I just knew it was out of my hands! So I had to turn to God. And I did go through some very trying times. I was already prone to anxiety because my mother had it, but then after the murders I had post-traumatic stress, which was awful: I couldn’t drive, I didn’t want to go out of the house, I didn’t want to be around people. And I was concerned about my other children: James, Jr., Yolanda, and Veronica.

There’s medication—but God’s arms are also wrapped around me daily. God has just been so faithful to always let me know he’s in control; that it’s not my battle, but it’s his. And as frustrating as the police department had been with us, I had to let that go.

Cathedral Age: Were your husband or son people of faith?

You know, my husband was always supportive of us going to church although he didn’t really go. He believed in a higher being, and we did talk about that, although I never fully knew what that meant for him. With my son it was interesting … because the night he was killed, actually, I had gone to the store to get his favorite meal—I don’t know what drew me to do that—and when we sat down to eat dinner he was talking about God. It was just so profound for me: that connection at that very moment. And then two hours later he was gone.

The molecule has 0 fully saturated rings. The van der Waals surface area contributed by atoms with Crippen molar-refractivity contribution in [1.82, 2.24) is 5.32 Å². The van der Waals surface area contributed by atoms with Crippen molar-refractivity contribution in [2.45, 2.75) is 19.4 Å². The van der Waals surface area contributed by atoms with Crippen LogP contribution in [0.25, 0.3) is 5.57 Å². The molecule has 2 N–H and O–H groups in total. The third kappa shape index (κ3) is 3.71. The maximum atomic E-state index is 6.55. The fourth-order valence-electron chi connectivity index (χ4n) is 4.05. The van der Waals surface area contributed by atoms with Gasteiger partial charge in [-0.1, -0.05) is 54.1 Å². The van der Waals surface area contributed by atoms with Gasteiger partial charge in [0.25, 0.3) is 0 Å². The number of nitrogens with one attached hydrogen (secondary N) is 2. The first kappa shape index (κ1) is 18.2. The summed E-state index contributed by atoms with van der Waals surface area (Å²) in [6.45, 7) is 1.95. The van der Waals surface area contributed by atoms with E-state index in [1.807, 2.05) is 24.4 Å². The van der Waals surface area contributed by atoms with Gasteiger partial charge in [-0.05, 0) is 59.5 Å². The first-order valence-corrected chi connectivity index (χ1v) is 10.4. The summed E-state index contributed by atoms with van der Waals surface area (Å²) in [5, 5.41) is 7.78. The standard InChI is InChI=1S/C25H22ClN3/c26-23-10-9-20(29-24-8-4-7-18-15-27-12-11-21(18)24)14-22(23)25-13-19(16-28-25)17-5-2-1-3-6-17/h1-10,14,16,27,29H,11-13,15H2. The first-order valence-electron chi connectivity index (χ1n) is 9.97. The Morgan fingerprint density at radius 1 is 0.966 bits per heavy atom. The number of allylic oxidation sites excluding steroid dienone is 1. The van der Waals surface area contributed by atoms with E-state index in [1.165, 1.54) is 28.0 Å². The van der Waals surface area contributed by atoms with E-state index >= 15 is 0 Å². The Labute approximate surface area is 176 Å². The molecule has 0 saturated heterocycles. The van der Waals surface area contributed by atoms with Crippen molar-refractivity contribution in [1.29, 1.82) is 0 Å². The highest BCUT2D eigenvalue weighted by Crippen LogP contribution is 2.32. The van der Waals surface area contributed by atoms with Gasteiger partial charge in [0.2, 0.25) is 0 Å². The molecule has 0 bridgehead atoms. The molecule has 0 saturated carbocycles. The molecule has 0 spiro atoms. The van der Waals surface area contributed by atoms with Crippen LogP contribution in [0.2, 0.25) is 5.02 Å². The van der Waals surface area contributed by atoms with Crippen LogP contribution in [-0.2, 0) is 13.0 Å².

Cathedral Age: What is your opinion on the gun debate?

When I look back at all the young people who died from ’88 to about ’94 when all that was going on—I think they were calling D.C. the crime capital of the nation—I think about the kind of guns that people had and the ability to get it without an ID or however that works. I mean it just seems like people have such easy access to the weapons, that … it’s frightening. It’s frightening to know that nothing’s been done up till now—but if they could do something now, it would stop it in its tracks. Even living alone I still wouldn’t get a gun. I wouldn’t have a gun in my home for the mistakes that you could make with it and the type of weapons that young people have that can rattle off 10, 12 shots one after the other. I just think it’s too easy for people to get guns, and I would be one who would be supportive of getting rid of them. You know the fight between the NRA and the government and everybody else? That feels like it’s a no-win situation, but I feel there ought to be a ban for access to guns.

Cathedral Age: What do you think people of faith should be doing to help prevent more tragedies?